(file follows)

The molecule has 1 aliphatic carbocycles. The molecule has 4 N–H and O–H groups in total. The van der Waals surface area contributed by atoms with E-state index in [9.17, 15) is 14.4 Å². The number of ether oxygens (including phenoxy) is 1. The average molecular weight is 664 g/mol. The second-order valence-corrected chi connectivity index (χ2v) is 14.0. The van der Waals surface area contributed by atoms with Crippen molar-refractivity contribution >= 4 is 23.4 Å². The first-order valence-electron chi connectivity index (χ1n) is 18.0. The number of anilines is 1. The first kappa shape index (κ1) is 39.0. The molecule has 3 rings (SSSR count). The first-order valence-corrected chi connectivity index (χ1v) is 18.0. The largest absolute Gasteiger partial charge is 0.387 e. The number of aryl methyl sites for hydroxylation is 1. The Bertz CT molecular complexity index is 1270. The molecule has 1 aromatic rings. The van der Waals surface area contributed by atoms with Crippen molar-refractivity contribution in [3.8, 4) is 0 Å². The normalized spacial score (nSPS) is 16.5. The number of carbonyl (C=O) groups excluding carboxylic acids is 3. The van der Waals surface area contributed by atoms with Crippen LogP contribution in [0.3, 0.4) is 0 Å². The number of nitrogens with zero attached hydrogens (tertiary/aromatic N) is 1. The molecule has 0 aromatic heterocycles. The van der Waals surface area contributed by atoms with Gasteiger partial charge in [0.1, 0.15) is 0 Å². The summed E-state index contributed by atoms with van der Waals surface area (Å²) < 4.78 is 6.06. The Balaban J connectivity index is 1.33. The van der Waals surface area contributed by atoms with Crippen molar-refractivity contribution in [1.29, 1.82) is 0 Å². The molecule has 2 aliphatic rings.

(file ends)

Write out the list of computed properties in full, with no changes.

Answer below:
The molecule has 1 aliphatic carbocycles. The molecule has 4 N–H and O–H groups in total. The van der Waals surface area contributed by atoms with E-state index in [9.17, 15) is 14.4 Å². The number of ether oxygens (including phenoxy) is 1. The average molecular weight is 664 g/mol. The second-order valence-corrected chi connectivity index (χ2v) is 14.0. The van der Waals surface area contributed by atoms with Crippen molar-refractivity contribution >= 4 is 23.4 Å². The first-order valence-electron chi connectivity index (χ1n) is 18.0. The number of anilines is 1. The first kappa shape index (κ1) is 39.0. The molecule has 3 rings (SSSR count). The first-order valence-corrected chi connectivity index (χ1v) is 18.0. The largest absolute Gasteiger partial charge is 0.387 e. The number of aryl methyl sites for hydroxylation is 1. The Bertz CT molecular complexity index is 1270. The molecule has 1 aromatic rings. The van der Waals surface area contributed by atoms with Crippen molar-refractivity contribution in [3.8, 4) is 0 Å². The normalized spacial score (nSPS) is 16.5. The number of carbonyl (C=O) groups excluding carboxylic acids is 3. The van der Waals surface area contributed by atoms with Crippen LogP contribution in [0.3, 0.4) is 0 Å². The number of nitrogens with zero attached hydrogens (tertiary/aromatic N) is 1. The molecule has 0 aromatic heterocycles. The van der Waals surface area contributed by atoms with Gasteiger partial charge in [0.1, 0.15) is 0 Å². The summed E-state index contributed by atoms with van der Waals surface area (Å²) < 4.78 is 6.06. The Balaban J connectivity index is 1.33. The van der Waals surface area contributed by atoms with Crippen molar-refractivity contribution in [1.29, 1.82) is 0 Å². The molecule has 2 aliphatic rings.